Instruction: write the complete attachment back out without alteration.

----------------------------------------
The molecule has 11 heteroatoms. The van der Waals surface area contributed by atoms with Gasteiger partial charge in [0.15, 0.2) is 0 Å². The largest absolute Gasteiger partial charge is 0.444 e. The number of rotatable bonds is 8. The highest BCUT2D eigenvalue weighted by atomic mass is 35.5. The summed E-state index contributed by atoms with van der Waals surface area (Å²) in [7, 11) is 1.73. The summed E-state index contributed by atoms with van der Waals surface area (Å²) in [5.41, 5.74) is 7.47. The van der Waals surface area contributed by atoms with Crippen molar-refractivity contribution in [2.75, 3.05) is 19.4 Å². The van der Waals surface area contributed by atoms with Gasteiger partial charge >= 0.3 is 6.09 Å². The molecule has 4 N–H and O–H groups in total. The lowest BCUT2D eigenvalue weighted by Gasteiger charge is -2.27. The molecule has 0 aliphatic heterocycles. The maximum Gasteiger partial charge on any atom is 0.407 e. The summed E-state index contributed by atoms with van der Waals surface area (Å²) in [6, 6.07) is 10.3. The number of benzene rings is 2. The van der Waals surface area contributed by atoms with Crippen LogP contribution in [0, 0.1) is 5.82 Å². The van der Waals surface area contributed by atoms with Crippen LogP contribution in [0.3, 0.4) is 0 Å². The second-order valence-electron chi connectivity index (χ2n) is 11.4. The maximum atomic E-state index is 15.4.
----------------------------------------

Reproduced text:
The molecule has 11 heteroatoms. The van der Waals surface area contributed by atoms with Gasteiger partial charge in [0.15, 0.2) is 0 Å². The largest absolute Gasteiger partial charge is 0.444 e. The number of rotatable bonds is 8. The highest BCUT2D eigenvalue weighted by atomic mass is 35.5. The summed E-state index contributed by atoms with van der Waals surface area (Å²) in [7, 11) is 1.73. The summed E-state index contributed by atoms with van der Waals surface area (Å²) in [5.41, 5.74) is 7.47. The van der Waals surface area contributed by atoms with Crippen molar-refractivity contribution in [2.75, 3.05) is 19.4 Å². The van der Waals surface area contributed by atoms with Gasteiger partial charge >= 0.3 is 6.09 Å². The molecule has 4 N–H and O–H groups in total. The lowest BCUT2D eigenvalue weighted by Gasteiger charge is -2.27. The molecule has 0 aliphatic heterocycles. The maximum Gasteiger partial charge on any atom is 0.407 e. The summed E-state index contributed by atoms with van der Waals surface area (Å²) in [6, 6.07) is 10.3. The number of benzene rings is 2. The van der Waals surface area contributed by atoms with Crippen LogP contribution in [0, 0.1) is 5.82 Å². The van der Waals surface area contributed by atoms with Crippen LogP contribution in [0.3, 0.4) is 0 Å². The second-order valence-electron chi connectivity index (χ2n) is 11.4. The maximum atomic E-state index is 15.4.